Non-materialist neuroscientists must often deal with the claim that their work is “unscientific,” despite the fact that, for example, the placebo effect, for example, is one of the best attested effects in medicine and the fact that there Is mounting evidence for researchable psi effects. The problem arises because, as Susan Hack puts it, “scientism” enables assessors to avoid evaluating evidence in favor of evaluating whether the evidence “counts as science”. Here are her six signs: 1. Using the words “science,” “scientific,” “scientifically,” “scientist,” etc., honorifically, as generic terms of epistemic praise.
And, inevitably, the honorific use of “science” encourages uncritical credulity about whatever new scientific idea comes down the pike. But the fact is that all the explanatory hypotheses that scientists come up with are, at first, highly speculative, and most are eventually found to be untenable, and abandoned. To be sure, by now there is a vast body of well-warranted scientific theory, some of it so well-warranted that it would be astonishing if new evidence were to show it to be mistaken – though even this possibility should never absolutely be ruled out.
Always remember that Ptolemy’s model of the solar system was used successfully by astronomers for 1200 years, even though it had Earth in the wrong place.
2. Adopting the manners, the trappings, the technical terminology, etc., of the sciences, irrespective of their real usefulness. Here, Hack cites the “social sciences”, quite justifiably, but evolutionary psychology surely leads the pack. Can anyone serious believe, for example, that our understanding of public affairs is improved by the claim that there is such a thing as hardwired religion or evolved religion? No new light, just competing, contradictory speculation.
3. A preoccupation with demarcation, i.e., with drawing a sharp line between genuine science, the real thing, and “pseudo-scientific” imposters. The key, of course, is the preoccupation. Everyone wants real science, but a preoccupation with showing that a line of inquiry is not science, good or bad – apart from the evidence – flies in the face of “The fact is that the term “science” simply has no very clear boundaries: the reference of the term is fuzzy, indeterminate and, not least, frequently contested.”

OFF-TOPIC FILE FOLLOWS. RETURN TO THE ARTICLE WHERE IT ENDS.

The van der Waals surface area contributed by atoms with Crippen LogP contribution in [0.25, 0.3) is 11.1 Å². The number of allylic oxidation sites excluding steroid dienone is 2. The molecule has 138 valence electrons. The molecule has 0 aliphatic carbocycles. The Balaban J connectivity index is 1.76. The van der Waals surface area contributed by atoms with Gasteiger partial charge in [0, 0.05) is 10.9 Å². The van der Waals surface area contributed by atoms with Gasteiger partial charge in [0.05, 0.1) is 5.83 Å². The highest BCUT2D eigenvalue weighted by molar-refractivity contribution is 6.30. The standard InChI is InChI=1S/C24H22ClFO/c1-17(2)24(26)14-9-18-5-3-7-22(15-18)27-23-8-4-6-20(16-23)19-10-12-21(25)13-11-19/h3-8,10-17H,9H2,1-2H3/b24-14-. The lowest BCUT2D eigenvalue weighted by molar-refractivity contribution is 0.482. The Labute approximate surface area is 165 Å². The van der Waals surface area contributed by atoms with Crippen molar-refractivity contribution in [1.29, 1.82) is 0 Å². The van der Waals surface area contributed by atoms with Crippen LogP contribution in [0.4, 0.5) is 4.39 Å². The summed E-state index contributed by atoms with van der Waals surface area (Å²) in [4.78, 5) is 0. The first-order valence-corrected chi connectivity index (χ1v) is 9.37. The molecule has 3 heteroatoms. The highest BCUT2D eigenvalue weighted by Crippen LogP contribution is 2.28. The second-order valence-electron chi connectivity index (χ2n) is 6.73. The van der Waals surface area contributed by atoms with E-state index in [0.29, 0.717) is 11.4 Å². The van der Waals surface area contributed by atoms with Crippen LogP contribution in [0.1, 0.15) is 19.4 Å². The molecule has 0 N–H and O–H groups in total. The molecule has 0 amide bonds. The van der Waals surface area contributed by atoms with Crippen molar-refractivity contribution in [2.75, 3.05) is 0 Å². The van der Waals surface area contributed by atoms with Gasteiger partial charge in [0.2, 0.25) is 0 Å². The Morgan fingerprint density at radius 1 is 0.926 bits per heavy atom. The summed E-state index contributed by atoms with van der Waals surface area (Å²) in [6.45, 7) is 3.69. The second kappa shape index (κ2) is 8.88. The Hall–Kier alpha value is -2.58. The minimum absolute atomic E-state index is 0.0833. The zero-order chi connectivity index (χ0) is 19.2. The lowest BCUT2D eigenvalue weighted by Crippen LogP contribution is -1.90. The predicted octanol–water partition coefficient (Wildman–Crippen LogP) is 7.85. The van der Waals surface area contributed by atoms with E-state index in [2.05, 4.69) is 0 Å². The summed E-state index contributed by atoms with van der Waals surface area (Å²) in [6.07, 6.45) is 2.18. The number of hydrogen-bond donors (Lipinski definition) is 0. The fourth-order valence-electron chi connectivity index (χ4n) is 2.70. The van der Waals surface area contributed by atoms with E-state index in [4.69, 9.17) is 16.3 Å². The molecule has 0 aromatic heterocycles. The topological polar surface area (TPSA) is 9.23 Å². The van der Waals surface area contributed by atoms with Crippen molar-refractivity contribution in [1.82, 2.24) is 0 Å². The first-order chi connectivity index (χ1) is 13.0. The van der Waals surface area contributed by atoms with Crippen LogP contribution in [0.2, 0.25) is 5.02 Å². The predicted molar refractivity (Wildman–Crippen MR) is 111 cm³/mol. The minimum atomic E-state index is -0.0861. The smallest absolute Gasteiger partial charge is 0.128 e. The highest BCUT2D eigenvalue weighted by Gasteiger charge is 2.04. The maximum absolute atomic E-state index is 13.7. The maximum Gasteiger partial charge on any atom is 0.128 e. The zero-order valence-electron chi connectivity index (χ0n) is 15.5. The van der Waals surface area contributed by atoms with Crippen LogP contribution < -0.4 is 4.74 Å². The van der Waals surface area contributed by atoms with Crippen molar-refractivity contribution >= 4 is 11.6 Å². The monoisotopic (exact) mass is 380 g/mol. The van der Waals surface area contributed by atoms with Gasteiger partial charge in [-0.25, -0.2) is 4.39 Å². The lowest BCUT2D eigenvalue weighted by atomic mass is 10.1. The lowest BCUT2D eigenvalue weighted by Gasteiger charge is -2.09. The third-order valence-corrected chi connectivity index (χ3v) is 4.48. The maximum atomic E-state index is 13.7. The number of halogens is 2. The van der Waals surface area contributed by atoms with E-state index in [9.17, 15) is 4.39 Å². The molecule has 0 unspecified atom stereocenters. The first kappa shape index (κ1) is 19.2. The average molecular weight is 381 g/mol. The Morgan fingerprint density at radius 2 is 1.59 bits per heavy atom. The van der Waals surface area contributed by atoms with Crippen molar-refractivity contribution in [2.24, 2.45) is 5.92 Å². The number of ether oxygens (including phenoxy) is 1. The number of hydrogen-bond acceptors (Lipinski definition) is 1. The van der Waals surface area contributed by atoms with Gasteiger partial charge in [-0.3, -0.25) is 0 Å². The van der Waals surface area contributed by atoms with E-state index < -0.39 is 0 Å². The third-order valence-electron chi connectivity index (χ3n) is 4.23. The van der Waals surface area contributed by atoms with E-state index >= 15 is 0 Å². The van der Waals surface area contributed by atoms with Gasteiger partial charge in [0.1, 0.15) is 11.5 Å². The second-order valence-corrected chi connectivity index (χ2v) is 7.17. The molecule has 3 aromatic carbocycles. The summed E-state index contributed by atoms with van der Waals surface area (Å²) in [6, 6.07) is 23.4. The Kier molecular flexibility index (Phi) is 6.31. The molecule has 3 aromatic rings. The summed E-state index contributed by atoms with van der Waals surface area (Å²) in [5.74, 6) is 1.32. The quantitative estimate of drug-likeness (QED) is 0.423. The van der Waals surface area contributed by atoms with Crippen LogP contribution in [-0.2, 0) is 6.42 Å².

4. A corresponding preoccupation with identifying the “scientific method,” presumed to explain how the sciences have been so successful. ” we have yet to see anything like agreement about what, exactly, this supposed method is.” Of course, one method would work for astronomy, and another for forensics. But both disciplines must reckon with evidence, to be called “science”.
5. Looking to the sciences for answers to questions beyond their scope. One thinks of Harvard cognitive scientist Steve Pinker’s recent claim that science can determine morality. Obviously, whatever comes out of such a project must be the morality of those who went into it.
6. Denying or denigrating the legitimacy or the worth of other kinds of inquiry besides the scientific, or the value of human activities other than inquiry, such as poetry or art. Or better yet, treating them as the equivalent of baboons howling for mates, or something. It discredits both arts and sciences.
Here’s Hack’s “Six Signs of Scientism” lecture:
Denyse O’Leary is co-author of The Spiritual Brain.